Home Part of States Newsroom
Brief
$300 million statewide high-speed internet initiative enters final stretch

Share

$300 million statewide high-speed internet initiative enters final stretch

May 27, 2024 | 1:15 pm ET
By Joshua Haiar
Share
$300 million statewide high-speed internet initiative enters final stretch
Description
Mike Waldner, the state’s broadband project manager, gives a status update during the April 10, 2024, Broadband Summit in Sioux Falls. (Joshua Haiar/South Dakota Searchlight)

About 91% of South Dakota has access to broadband service, putting the statewide ConnectSD high-speed internet initiative in its final stretch. 

“That’s a lot of work, look at that,” said Mike Waldner, the state’s broadband project manager, to attendees at the recent 2024 Broadband Summit in Sioux Falls.

About half of South Dakota had access to high-speed internet before the initiative began in 2019.

The effort now totals over $300 million, connecting over 31,000 locations that previously had slow or no internet. Setting aside projects already planned and funded, the number of locations yet to be connected is about 11,000. 

Funding for ConnectSD has included $85 million from the state, $89 million of federal funds, and $127 million of private investment from broadband providers.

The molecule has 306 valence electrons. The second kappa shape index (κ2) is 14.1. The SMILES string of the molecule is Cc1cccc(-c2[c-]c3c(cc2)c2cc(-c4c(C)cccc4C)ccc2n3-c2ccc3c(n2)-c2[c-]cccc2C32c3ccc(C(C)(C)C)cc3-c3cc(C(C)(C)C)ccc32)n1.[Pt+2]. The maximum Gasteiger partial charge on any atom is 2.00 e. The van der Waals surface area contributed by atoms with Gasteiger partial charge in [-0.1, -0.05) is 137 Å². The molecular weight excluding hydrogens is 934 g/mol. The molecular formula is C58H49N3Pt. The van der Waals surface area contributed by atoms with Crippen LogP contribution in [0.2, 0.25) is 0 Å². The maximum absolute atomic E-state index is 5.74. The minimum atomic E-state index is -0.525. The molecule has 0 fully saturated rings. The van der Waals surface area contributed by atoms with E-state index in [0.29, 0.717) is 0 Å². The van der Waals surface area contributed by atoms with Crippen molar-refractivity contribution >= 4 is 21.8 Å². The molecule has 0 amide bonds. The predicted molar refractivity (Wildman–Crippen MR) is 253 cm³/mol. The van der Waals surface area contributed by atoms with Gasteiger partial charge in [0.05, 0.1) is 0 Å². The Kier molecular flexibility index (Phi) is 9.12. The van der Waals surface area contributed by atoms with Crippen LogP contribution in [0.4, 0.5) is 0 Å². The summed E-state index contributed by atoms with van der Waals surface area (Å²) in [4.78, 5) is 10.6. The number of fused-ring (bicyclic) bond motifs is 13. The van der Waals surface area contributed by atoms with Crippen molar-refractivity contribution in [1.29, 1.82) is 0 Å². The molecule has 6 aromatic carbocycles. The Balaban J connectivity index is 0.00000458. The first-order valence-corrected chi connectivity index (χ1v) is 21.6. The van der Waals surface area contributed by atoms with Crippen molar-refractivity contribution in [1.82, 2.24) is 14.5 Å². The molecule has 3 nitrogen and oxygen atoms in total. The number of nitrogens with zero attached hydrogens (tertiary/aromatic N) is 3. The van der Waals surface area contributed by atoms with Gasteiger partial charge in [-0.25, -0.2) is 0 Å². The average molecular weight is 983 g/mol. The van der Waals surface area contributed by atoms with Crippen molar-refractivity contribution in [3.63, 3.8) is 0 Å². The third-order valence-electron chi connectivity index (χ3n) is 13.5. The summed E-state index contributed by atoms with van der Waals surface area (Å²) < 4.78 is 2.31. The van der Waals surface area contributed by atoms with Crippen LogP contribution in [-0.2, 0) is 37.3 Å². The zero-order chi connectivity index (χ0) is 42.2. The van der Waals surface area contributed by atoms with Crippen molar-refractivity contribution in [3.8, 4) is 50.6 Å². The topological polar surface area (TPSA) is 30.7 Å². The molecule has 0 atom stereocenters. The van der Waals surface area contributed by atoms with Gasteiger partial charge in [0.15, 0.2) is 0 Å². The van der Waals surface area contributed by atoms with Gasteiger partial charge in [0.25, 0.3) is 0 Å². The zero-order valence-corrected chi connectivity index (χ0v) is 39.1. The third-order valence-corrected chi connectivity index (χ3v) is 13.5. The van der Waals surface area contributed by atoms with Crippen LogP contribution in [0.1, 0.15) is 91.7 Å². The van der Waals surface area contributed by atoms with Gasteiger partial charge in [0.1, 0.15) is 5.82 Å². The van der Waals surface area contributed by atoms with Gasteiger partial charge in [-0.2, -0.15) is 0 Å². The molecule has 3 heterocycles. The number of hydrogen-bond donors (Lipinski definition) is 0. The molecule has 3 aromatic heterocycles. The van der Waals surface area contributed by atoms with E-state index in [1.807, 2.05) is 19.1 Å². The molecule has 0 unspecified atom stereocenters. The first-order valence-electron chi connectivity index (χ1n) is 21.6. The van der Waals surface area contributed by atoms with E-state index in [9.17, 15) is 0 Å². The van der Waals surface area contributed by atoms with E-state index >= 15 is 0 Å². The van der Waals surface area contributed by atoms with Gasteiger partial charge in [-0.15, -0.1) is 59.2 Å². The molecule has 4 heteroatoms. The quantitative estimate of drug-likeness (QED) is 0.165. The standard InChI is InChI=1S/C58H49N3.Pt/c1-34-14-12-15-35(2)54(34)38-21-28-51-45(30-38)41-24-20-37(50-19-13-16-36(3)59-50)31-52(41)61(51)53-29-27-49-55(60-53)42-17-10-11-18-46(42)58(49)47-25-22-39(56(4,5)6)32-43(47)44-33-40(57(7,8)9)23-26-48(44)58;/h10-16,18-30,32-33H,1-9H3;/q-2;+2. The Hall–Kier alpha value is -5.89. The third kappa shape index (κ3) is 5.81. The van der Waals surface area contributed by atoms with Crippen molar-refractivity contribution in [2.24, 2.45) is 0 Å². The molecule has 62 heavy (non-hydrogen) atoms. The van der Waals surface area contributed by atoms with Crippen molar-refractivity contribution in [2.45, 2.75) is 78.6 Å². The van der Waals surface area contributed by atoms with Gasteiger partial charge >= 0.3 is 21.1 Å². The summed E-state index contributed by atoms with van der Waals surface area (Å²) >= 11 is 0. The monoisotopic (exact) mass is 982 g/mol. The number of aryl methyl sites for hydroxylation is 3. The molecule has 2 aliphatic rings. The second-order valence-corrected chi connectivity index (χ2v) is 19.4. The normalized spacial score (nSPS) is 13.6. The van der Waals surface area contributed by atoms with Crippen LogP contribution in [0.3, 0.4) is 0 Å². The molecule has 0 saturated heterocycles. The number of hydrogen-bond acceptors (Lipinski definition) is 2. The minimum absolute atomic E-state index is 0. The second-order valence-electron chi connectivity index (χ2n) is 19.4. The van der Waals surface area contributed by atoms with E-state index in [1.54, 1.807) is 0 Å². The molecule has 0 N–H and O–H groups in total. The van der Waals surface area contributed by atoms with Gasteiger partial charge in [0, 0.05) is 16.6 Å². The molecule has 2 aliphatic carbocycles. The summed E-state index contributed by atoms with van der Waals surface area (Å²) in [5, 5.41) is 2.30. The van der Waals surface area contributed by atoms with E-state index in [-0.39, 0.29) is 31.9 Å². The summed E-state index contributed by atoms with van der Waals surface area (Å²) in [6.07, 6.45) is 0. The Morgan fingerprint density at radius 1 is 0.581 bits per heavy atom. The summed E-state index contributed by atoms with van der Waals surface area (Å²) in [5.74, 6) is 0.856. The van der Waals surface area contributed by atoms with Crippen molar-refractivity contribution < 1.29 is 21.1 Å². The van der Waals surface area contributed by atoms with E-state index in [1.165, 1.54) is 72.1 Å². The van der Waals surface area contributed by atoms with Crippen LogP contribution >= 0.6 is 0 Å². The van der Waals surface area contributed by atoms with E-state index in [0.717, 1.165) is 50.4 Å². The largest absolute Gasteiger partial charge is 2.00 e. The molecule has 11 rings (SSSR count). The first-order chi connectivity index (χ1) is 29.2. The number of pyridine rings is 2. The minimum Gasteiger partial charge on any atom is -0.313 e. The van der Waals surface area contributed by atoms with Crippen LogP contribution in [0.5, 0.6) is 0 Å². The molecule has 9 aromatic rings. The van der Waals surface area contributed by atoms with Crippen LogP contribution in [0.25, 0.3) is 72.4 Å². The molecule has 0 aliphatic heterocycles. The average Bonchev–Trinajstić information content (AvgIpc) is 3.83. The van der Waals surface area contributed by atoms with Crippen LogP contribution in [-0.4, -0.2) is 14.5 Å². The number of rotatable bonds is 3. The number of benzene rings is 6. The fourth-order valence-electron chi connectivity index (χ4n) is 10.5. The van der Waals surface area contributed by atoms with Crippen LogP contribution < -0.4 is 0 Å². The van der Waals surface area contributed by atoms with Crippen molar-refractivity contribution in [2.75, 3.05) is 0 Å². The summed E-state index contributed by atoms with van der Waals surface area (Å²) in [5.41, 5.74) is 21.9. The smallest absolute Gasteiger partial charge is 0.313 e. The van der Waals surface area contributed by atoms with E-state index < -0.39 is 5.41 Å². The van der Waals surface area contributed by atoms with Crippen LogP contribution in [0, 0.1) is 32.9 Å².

Waldner’s summit presentation was a status update on the initiative, launched by Governor Kristi Noem when she took office.

Inflation drives up cost of broadband internet projects

Waldner said the last stretch of the project focuses primarily on the Black Hills, which will be expensive. That’s because of costs associated with cutting through rock and reaching remote residents who have “6-mile driveways,” Waldner said, making the infrastructure per customer expensive. 

He said the state has been awarded another $207 million from the federal government, which will help complete the effort. 

Waldner said the initiative is an essential infrastructure investment for the state, given that rural areas with few internet customers are rarely a profitable private investment. 

“If the free market could handle it, it already would have,” he told South Dakota Searchlight. 

Waldner said connectivity is critical for education, work and health care. He said today’s average home has 17 devices connected to the internet. 

Waldner’s presentation was followed by testimonies from people who have received new or improved service since the initiative’s inception. Roni Daale, who runs Roni Daale & Co. Greenhouse in Fairview, said her shop and home had terrible internet before the broadband initiative improved it. 

Now, her business relies on it “every minute of the day,” she said, for online transactions, orders and more. 

2024-04-10-BB Summit (1)

Slides from a presentation at the 2024 Broadband Summit in Sioux Falls.